6. We have a client that sold substantially all of its assets (everything but the pension plan) in an asset sale to an unrelated buyer. Company is no longer an ongoing concern but the prior owners are trying to wrap up the pension plan and terminate it. The plan is underfunded and there were zero proceeds from the sale to fund the pension (the owners also got nothing from the sale, the sale proceeds were only sufficient to pay off bank loans). The PBGC is involved and we are trying to get direction as to whether they will take over the plan and wrap it up but they have been "examining the case" for months with not direction. In the meantime, the company continues to file Form 5500s and obtain plan audits....further eroding the plan assets and excise taxes are accruing due to funding shortfalls, etc. Any recommendations on how to terminate this plan and wrap it up?
  7. I have a situation in which a church defined benefit pension plan has two participating employers that have been giving participants contributions and have adopted the plan without an official participation agreement. One plan has been operating in the plan since the spring of 2017 and the other since the mid 1980's. I believe SCP might be able to be used for the first issue but VCP for the second. Any thoughts? The employers provide contributions on behalf of participants.
  8. I apologize, I don't have as much familiarity with DB plans as I do with DC plans, so if there is another thread that answers my questions, or website, or reference material somewhere, please point me in that direction. Plan Information Traditional DB plan, does not allow distribution prior to NRA, nor does it appear to allow for single lump sums( don't ask me why, its a convoluted individually designed document, I had nothing to do with it, it came to me that way). Normal benefit is regular single life, with 50% JS for married participants. Plan has several participants that need RMD - they can't locate them, or in some instances the participants won't respond. I suspect for some of the participants, if they received their RMD check in the mail, they would just cash it. The question is - the plan does not know the participant's marital status - on what basis do they calculate the annuity, and thus the RMD amount? And before you tell me to check the document, it appears to be silent. As I said it is individually drafted and not a typical one at that. We are getting less than clear answers from the actuaries and financial institution. The actuary isn't willing to calculate any sort of RMD without knowing marital status and Date of birth. The financial institution isn't willing to process any sort of RMD without participant consent, which I think is actually a separate issue that we are addressing, but certainly doesn't help matters. If it was a 401(k) plan and I didn't know the spouse date of birth (or even if there was one) I would just calculate and have the plan payout based solely on the participant's DOB. But the actuary doesn't want to calculate the RMD based on a single life annuity without actually knowing, so I'm a bit at a loss. Surely someone else has figured out a way to handle this?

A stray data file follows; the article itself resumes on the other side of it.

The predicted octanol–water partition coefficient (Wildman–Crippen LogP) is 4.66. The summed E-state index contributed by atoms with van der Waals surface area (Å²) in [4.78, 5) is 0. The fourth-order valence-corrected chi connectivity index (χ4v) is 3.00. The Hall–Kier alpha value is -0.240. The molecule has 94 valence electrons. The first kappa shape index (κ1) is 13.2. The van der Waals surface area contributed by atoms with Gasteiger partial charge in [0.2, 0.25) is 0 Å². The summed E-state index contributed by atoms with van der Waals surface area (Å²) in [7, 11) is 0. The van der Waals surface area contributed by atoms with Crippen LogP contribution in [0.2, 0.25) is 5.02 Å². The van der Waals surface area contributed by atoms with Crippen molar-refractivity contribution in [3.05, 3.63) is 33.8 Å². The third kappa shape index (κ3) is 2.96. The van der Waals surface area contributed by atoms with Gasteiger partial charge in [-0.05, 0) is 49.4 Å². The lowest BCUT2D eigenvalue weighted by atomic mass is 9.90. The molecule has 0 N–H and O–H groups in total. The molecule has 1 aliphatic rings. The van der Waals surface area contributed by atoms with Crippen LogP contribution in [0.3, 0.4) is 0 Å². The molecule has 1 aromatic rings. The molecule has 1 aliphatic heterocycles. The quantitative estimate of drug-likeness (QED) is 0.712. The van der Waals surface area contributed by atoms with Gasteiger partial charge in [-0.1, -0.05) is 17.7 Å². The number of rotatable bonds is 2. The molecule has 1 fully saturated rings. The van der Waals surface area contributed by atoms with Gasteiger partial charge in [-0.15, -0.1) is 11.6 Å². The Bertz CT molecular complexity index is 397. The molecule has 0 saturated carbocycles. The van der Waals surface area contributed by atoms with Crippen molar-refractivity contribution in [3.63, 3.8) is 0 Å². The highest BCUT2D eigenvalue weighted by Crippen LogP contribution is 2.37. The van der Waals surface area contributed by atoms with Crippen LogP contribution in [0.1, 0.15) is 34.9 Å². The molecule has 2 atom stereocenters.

9. Doctor plan has 4 partners and two HCEs, no NHCEs. They work at a variety of hospitals, so it is highly unlikely that the company will ever have NHCEs, so there aren't any discrimination issues with regard to counts or amounts testing. We have generally determined benefits by job classes, so the initial plan was set up using one formula for partners, one for non-partner HCEs. Could they further refine the formulas to be by person?
  10. Suppose a plan allows for an unreduced early retirement benefit as early as age 55. Normal Retirement Date is age 65. The plan was frozen a couple of year's ago. A participant is currently working and is now eligible to receive an unreduced pension benefit, but the plan does not allow for in-service distributions. Assume that 415 limits don't apply to this person. If this participant waits until a later date (perhaps age 65) to commence their benefit then there has clearly been some benefit "left on the table", but has an impermissible forfeiture of benefits occurred? What if the plan offered in-service distributions? Does it make a difference if the participant is a former participant who consequently is not currently receiving a paycheck from the plan sponsor?
  11. Client is a local government entity that has a FICA replacement plan, so employees who participate in the plan don't pay into Social Security OASDI or receive those benefits. My question is - the requirements for replacement plans are framed in terms of what the employee must receive. Is there any requirement that a replacement plan provide spousal benefits? Thanks -
  12. On October 21, 2015, the IRS issued IRS News release 2015-118, announcing the changes in pensions and benefits limits for 2016. Most limits were unchanged. An updated chart, showing these limits for 1996 to 2016, is available by clicking here.
  13. Just wondering - when submitting form 5300 for Cycle E, are you submitting new IRS reference lists that are encouraged but optional? They don't seem particularly useful - most of the items seem to be N/A, either not applying to the DB plan I am submitting or not requiring an amendment at all for anyone.